Coronavirus and the hospitality industry

THE Coronavirus pandemic has changed all of our lives, just how much has it affected our bars?

THE hospitality industry is the 3rd largest employer in the UK and makes up one in eight jobs. 3.2 million people are directly employed by the industry, making up 9% of total UK jobs.
With the Coronavirus pandemic forcing the industry to suffer with closures and money loss, there’s concern over how the industry will come out the other side.
Hospitality covers everything from restaurants to hotels and one of the most popular segments within this sector is bars and nightclubs. Just how much has the virus affected these establishments? Courtney Mackel investigates.
Emma Webster works for Glow 80s Bar in Sunderland. She has worked there since August however since the 10pm curfew came into force, the bar has remained shut as they don’t believe it’s worth opening as it is a late night bar – usually open till 4am.
credit: Glow 80s Bar on Facebook
When discussing the impact the virus has had on her work, she says: “It’s affected the workplace in many ways. Including how much more strict we have to be with customers as well as ourselves.
“It makes the job harder than it usually would be because we have to remember to do so much more like making sure customers wear masks, using hand sanitiser as often as possible and ensuring customers don’t dance – which is harder than you think!”
When asked about support from the government, she said: “The government have been doing all they can, as well as the local council to keep us open when they could, for example when they brought in the 10pm curfew, but as I work in a late night bar this didn’t benefit us. We were extremely quiet and decided it wasn’t worth opening at all. I understand the full closure of some establishments that serve alcohol as sometimes it is hard to make sure all the rules are being followed when people are intoxicated.”
She also voiced concerns over the future of the industry: “I don’t think the industry will be the same for a very long time. The virus isn’t going to go away – even though we now have a vaccine. I think we will be following strict rules even when/if we do reopen.”
From the chart below, it’s clear to see that the industry is suffering massively with a reduction in sales.
Bar chart showing the change in sales for UK pubs, bars and restaurants from July 2020-September 2020

The chart shows how bars have been affected the worst in terms of drops in sales – likely as a result of curfews and closures.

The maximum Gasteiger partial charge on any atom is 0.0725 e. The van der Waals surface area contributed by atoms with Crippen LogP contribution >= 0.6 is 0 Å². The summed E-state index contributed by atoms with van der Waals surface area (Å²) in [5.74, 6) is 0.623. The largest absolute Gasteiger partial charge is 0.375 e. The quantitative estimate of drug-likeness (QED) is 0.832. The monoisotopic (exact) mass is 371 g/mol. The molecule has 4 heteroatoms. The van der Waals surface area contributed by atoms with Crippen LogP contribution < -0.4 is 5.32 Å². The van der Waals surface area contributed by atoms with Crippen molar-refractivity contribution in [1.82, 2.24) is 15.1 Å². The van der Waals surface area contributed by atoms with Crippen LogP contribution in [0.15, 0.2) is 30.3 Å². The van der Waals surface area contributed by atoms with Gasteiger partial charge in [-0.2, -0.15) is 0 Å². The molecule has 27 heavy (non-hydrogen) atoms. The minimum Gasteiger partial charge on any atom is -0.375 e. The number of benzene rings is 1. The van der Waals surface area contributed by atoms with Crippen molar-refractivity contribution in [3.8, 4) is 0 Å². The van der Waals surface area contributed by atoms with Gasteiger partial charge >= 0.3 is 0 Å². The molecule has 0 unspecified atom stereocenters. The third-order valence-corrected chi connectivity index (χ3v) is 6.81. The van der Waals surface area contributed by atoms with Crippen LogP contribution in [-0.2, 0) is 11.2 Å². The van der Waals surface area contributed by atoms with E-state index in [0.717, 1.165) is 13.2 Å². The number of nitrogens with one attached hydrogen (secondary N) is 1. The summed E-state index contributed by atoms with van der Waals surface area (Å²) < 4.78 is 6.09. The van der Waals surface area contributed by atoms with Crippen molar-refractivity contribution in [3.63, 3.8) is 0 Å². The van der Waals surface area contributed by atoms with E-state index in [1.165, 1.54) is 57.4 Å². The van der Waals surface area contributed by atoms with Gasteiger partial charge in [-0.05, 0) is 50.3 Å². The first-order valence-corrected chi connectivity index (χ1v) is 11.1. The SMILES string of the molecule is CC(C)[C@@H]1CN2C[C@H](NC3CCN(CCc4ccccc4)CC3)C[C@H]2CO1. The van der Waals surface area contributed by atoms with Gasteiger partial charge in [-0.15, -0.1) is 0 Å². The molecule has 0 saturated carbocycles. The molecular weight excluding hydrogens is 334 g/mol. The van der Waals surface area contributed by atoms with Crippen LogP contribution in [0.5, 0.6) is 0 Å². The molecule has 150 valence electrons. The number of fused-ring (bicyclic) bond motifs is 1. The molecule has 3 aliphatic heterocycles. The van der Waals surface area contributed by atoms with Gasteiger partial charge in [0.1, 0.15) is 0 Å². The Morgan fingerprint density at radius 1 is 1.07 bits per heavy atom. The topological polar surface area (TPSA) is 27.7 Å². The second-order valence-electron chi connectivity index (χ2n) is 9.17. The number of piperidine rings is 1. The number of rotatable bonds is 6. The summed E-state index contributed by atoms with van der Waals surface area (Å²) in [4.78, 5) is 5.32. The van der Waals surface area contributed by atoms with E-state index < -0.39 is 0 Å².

Dana Alexandria Omran-Liddle works at the Hollymere bar and grill in Sunderland.

Speaking about the ways that bars have had to function during Covid-19, she says, “I don’t like how it’s table service and you can’t have people up at the bar or even chat to people because of everything.”

When asked about her current job status, she said, “I get furlough which is amazing but if it gets quiet when we reopen, I was last in so I will be last out.”

When discussing the reopening of the bar, she said: “I am worried that it will be quite as a lot of people are drinkers. Especially in my pub they drink more than they eat and the whole substantial meal rule is stupid and doesn’t get followed properly in all places.”

UK Hospitality is an organisation that can be described as the ‘single, authoritative voice for the broad hospitality sector’.

Their mission is as stated: ‘As the industry trade body, we seek to unlock the industry’s full potential as one of the biggest engines for growth in the economy and to ensure that the industry’s needs are effectively represented by engaging with the Government, the media, employees and customers.’

The organisation’s aims are to promote the industry, provide advice to protect commercial interest, prevent restrictive legislation or taxation and pioneer solutions to deliver a sustainable sector.

Chief Executive, Kate Nicholls (pictured), says: “The pandemic has been nothing short of a disaster for the hospitality sector. Over £50 billion in sales has been lost, 650,000 jobs lost and a quarter of businesses say that, as things stand, they will be unviable within six months. The impact has been widespread but arguably no other sector has been hit quite as hard as ours. For many businesses the short-term goal is to merely stay alive and, sadly, some will not. Hospitality can help spearhead the rebuilding of the economy over the coming years, but only if businesses stay alive in the meantime.”

UK Hospitality has worked hard during the coronavirus pandemic in order to protect the industry. This includes securing an employment support package to boost staff retention and also a one-year 100% business rates holiday for the hospitality sector.

To find out more about UK Hospitality and become a member, go to:

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